Cycling your tank simply means letting it run for a while without any fish in it. By cycling your tank, you will allow the water to become properly oxygenated, and free of unwanted chemicals. Cycling also allows beneficial bacteria to grow. These bacteria are useful in eliminating waste, and reducing the water’s toxicity.

Step Seven: Add Your Fish!

Once your aquarium installation is complete, and your water is cycled, it’s time to add your fish! Test the water once more, and place the bag containing the fish into the water. Leave the bag unopened in your aquarium installation for a few minutes to equalize the water temperature. That way, you won’t stress the fish by a sudden temperature change. It’s always best to add fish one or two at a time.  This allows them more time to acclimate to their new home before they get new neighbors.

Once you have added your fish, observe them for a while to make sure they’re getting along well in their new home. Test the water every few hours after adding your fish. You’ll want to be sure that the temperature, oxygen level, and chemical levels such as ammonia stay balanced.

Professionals Make It Easier

If you’d rather enjoy the fish without any of the setup work, help is just a phone call away. In the Los Angeles area, Aquatech Aquarium Service is ready to help you with expert advice, setup, and service. Rely on their award winning aquarium maintenance and service to make sure your new custom aquarium stays beautiful for years to come.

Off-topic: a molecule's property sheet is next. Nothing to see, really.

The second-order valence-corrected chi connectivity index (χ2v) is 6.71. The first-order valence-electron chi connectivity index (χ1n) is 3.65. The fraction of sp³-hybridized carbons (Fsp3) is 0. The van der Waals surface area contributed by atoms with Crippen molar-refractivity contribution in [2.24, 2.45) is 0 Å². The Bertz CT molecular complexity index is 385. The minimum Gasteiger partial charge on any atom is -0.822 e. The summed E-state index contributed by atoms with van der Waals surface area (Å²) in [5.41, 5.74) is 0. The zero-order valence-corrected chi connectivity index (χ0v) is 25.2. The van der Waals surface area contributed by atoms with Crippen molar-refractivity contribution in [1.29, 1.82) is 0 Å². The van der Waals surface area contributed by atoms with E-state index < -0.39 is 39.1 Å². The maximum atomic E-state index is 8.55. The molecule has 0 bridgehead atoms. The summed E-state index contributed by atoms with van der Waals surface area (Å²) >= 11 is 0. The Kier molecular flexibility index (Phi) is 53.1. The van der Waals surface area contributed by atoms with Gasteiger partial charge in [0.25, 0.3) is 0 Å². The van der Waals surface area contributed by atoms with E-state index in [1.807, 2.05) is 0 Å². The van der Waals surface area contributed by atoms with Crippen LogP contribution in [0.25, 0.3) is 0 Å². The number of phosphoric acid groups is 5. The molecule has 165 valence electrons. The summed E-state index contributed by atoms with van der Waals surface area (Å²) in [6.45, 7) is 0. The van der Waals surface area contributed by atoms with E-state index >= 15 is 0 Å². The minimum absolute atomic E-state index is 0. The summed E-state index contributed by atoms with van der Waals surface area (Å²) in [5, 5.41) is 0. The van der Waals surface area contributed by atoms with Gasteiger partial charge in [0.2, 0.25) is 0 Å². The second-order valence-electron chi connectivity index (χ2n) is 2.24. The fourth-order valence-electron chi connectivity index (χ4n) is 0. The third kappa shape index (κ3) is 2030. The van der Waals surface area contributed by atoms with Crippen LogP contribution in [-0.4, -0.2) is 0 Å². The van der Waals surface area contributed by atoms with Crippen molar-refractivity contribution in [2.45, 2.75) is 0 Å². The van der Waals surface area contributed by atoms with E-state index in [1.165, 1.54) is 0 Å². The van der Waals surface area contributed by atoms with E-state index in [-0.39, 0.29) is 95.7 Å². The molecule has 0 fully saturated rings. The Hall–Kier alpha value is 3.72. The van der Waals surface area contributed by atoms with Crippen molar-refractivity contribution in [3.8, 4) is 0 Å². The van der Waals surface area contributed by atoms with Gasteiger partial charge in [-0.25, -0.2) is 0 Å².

Aquarium Service Tips: Mixing Saltwater for Your Tank

aquarium serviceSaltwater aquariums area a great way to enjoy the most exotic and colorful marine life. Watching exotic tropical fish swim back and forth is a soothing, entertaining way to relieve stress.  Saltwater aquariums require slightly more aquarium service than freshwater tanks, but the results are worth the extra time and effort.

One of the most common chores for a saltwater aquarium is replenishing the salt water itself. Mixing saltwater is a very easy aquarium service task you can do on your own with the right tools from the fish store. Here is a list of things you will need to make the perfect water for your saltwater aquarium:

Gather Your Materials

A Clean bucket or Heavy-Duty Plastic Storage Bin: A large storage bin works well for mixing the water. You can also use them to store extra water. Make sure to thoroughly clean the bucket or bin before you start.

Sea Salt Mix: This is what will turn ordinary water into salt water. Your aquarium service technician can help you in getting the best quality salt mix available. Aquarium service technicians recommend you do not use ordinary table salt or “sea salt”.  It is missing many elements specific to sea life that you will find in sea salt mixes.

A Submersible Aquarium Service Heater: This will ensure the water you use is at the right temperature for the marine life in your saltwater aquarium. Make sure to use one rated for the desired volume of water.

A Thermometer: You will need a thermometer to measure the temperature of the water. Some heaters have a thermal meter already attached. If yours doesn’t, you’ll need a separate one. A floating or battery-powered meter works well to measure the water temperature.